Non-Emergency Calls Tie Up 911 Dispatch

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11 News has the police dispatch tapes that you’ve got to hear to believe.

People are calling into 911 for some crazy requests while those with real emergencies can't get through.

We have heard from a lot of folks recently who are frustrated that their calls to 911 went unanswered.

Springs Police Chief Pete Carey is now saying he needs at least 10 more people in the call center, but staffing isn't the only challenge. People are calling 911 dispatch for non-emergency situations.

One woman wanted police to come close her garage door.

“We are leaving, for like, overseas for 27 days, so can you send somebody into there and make sure our garage door is closed?" the caller asked.

Rather than look at the clock, one man actually asked 911 for the time.

“I was cell phone is messed up and doesn't give the time. Could you tell me what time it is?"

Meanwhile, people with real emergencies can't get through to a dispatcher.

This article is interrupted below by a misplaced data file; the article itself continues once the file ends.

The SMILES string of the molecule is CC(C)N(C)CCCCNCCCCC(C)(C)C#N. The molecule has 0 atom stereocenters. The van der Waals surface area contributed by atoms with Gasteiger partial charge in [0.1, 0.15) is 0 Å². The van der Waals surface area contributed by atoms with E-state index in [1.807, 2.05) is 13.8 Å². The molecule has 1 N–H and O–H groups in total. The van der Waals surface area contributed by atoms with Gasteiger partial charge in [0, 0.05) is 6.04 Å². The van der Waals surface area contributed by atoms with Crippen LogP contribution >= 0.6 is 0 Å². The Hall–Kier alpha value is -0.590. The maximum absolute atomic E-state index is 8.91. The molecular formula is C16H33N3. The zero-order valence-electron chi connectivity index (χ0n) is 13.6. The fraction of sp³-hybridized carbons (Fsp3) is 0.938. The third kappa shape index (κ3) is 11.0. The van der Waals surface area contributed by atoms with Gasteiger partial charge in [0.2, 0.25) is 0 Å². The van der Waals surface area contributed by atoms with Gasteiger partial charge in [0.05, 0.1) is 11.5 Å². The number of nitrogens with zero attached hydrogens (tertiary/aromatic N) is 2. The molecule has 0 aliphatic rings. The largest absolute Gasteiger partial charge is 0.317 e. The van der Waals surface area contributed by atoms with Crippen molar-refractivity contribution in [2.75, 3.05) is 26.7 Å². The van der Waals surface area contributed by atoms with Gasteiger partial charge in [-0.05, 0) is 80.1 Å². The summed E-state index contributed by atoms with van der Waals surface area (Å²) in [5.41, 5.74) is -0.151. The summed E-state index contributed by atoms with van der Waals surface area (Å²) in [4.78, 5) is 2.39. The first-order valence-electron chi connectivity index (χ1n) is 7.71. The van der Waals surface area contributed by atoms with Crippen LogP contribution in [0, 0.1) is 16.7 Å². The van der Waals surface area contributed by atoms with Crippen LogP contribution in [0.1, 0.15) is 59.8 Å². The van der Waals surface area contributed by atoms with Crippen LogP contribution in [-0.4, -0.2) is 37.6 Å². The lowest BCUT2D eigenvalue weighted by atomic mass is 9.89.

“I just kept looking at the phone. I'm thinking, I’m panicking, 'Maybe I dialed wrong?'” recalled Dorothy Sanderson.

We recently reported on Dorothy Sanderson's story. Her mom was having a stroke, and according to her phone records, her call to 911 rang for about a minute before she gave up and hung up.

Although Chief Carey wants to hire more dispatchers, he says part of the problem is just common sense, getting people to use 911 strictly for emergencies.

“I'm looking for a telephone number for a round table pizza," a caller said.

“Okay, I'm going to go ahead and disconnect the line since you have no emergency."

Dispatchers also get a lot of hang up calls. So far for the month of October, they've received 3,207 cell phone hang ups and 600 landline hang ups. Even if you dial 911 by accident, dispatchers say it's better to stay on the line. If you hang up they are required to call you back and all of that takes time.

The non-emergency number is 444-7000.